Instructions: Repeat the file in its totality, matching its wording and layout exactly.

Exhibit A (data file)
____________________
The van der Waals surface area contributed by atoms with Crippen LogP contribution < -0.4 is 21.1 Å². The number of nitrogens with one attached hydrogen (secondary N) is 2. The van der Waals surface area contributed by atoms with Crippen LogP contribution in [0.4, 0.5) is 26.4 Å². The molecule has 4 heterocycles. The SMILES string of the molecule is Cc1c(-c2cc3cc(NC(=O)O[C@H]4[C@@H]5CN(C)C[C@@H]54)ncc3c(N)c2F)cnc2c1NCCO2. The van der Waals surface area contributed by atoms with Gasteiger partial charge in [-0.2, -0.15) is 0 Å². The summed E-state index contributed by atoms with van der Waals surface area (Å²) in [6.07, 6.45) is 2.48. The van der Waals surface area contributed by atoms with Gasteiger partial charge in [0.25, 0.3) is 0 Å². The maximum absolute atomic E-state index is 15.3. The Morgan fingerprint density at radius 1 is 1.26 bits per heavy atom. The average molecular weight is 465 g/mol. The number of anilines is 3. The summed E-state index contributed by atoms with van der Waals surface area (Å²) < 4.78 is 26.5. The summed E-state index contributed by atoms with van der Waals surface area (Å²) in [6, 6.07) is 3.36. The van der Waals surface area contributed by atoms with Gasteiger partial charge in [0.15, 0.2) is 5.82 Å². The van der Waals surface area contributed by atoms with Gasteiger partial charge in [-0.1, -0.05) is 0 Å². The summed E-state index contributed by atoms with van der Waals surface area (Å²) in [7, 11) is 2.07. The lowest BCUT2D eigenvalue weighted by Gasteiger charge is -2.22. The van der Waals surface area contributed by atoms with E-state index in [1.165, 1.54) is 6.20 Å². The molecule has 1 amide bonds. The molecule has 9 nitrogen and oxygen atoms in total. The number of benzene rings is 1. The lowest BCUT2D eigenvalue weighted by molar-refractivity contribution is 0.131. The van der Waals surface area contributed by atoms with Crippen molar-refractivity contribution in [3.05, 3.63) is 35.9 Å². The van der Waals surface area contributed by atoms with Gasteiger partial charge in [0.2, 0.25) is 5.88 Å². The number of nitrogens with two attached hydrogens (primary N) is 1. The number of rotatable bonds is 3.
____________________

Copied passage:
The van der Waals surface area contributed by atoms with Crippen LogP contribution < -0.4 is 21.1 Å². The number of nitrogens with one attached hydrogen (secondary N) is 2. The van der Waals surface area contributed by atoms with Crippen LogP contribution in [0.4, 0.5) is 26.4 Å². The molecule has 4 heterocycles. The SMILES string of the molecule is Cc1c(-c2cc3cc(NC(=O)O[C@H]4[C@@H]5CN(C)C[C@@H]54)ncc3c(N)c2F)cnc2c1NCCO2. The van der Waals surface area contributed by atoms with Gasteiger partial charge in [-0.2, -0.15) is 0 Å². The summed E-state index contributed by atoms with van der Waals surface area (Å²) in [6.07, 6.45) is 2.48. The van der Waals surface area contributed by atoms with Gasteiger partial charge in [0.25, 0.3) is 0 Å². The maximum absolute atomic E-state index is 15.3. The Morgan fingerprint density at radius 1 is 1.26 bits per heavy atom. The average molecular weight is 465 g/mol. The number of anilines is 3. The summed E-state index contributed by atoms with van der Waals surface area (Å²) < 4.78 is 26.5. The summed E-state index contributed by atoms with van der Waals surface area (Å²) in [6, 6.07) is 3.36. The van der Waals surface area contributed by atoms with Gasteiger partial charge in [0.15, 0.2) is 5.82 Å². The van der Waals surface area contributed by atoms with Gasteiger partial charge in [-0.1, -0.05) is 0 Å². The summed E-state index contributed by atoms with van der Waals surface area (Å²) in [7, 11) is 2.07. The lowest BCUT2D eigenvalue weighted by Gasteiger charge is -2.22. The van der Waals surface area contributed by atoms with E-state index in [1.165, 1.54) is 6.20 Å². The molecule has 1 amide bonds. The molecule has 9 nitrogen and oxygen atoms in total. The number of benzene rings is 1. The lowest BCUT2D eigenvalue weighted by molar-refractivity contribution is 0.131. The van der Waals surface area contributed by atoms with Crippen molar-refractivity contribution in [3.05, 3.63) is 35.9 Å². The van der Waals surface area contributed by atoms with Gasteiger partial charge in [0.2, 0.25) is 5.88 Å². The number of nitrogens with two attached hydrogens (primary N) is 1. The number of rotatable bonds is 3.